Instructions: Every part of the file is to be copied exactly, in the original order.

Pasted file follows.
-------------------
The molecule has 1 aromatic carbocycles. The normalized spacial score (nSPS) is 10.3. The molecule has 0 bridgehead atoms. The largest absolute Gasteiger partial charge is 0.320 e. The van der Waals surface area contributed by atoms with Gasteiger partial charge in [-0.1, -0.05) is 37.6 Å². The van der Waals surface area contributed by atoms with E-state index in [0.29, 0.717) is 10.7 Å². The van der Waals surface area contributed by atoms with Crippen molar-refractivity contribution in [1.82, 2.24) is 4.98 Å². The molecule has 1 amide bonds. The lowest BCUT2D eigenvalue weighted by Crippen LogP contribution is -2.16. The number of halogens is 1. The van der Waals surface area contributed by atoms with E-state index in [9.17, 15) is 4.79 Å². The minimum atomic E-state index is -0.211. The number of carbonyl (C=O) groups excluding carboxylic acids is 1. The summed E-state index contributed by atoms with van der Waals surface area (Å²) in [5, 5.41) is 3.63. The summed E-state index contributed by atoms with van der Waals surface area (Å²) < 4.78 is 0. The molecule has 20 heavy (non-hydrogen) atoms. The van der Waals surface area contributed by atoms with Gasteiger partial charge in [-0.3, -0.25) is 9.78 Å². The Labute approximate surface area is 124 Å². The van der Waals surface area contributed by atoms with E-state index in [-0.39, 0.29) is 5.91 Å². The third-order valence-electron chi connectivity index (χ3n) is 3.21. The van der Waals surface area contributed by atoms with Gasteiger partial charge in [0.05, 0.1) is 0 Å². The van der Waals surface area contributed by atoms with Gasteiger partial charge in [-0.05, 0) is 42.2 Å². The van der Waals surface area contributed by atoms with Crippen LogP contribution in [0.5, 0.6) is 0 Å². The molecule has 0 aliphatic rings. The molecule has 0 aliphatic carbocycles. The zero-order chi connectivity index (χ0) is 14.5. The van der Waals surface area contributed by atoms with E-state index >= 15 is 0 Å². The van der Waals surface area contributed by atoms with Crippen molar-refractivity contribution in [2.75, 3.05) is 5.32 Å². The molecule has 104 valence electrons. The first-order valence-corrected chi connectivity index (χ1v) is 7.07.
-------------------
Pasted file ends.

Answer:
The molecule has 1 aromatic carbocycles. The normalized spacial score (nSPS) is 10.3. The molecule has 0 bridgehead atoms. The largest absolute Gasteiger partial charge is 0.320 e. The van der Waals surface area contributed by atoms with Gasteiger partial charge in [-0.1, -0.05) is 37.6 Å². The van der Waals surface area contributed by atoms with E-state index in [0.29, 0.717) is 10.7 Å². The van der Waals surface area contributed by atoms with Crippen molar-refractivity contribution in [1.82, 2.24) is 4.98 Å². The molecule has 1 amide bonds. The lowest BCUT2D eigenvalue weighted by Crippen LogP contribution is -2.16. The number of halogens is 1. The van der Waals surface area contributed by atoms with E-state index in [9.17, 15) is 4.79 Å². The minimum atomic E-state index is -0.211. The number of carbonyl (C=O) groups excluding carboxylic acids is 1. The summed E-state index contributed by atoms with van der Waals surface area (Å²) in [5, 5.41) is 3.63. The summed E-state index contributed by atoms with van der Waals surface area (Å²) < 4.78 is 0. The molecule has 20 heavy (non-hydrogen) atoms. The van der Waals surface area contributed by atoms with Gasteiger partial charge in [-0.3, -0.25) is 9.78 Å². The Labute approximate surface area is 124 Å². The van der Waals surface area contributed by atoms with E-state index in [-0.39, 0.29) is 5.91 Å². The third-order valence-electron chi connectivity index (χ3n) is 3.21. The van der Waals surface area contributed by atoms with Gasteiger partial charge in [0.05, 0.1) is 0 Å². The van der Waals surface area contributed by atoms with Gasteiger partial charge in [-0.05, 0) is 42.2 Å². The van der Waals surface area contributed by atoms with Crippen LogP contribution in [0.5, 0.6) is 0 Å². The molecule has 0 aliphatic rings. The molecule has 0 aliphatic carbocycles. The zero-order chi connectivity index (χ0) is 14.5. The van der Waals surface area contributed by atoms with E-state index >= 15 is 0 Å². The van der Waals surface area contributed by atoms with Crippen molar-refractivity contribution in [2.75, 3.05) is 5.32 Å². The molecule has 104 valence electrons. The first-order valence-corrected chi connectivity index (χ1v) is 7.07.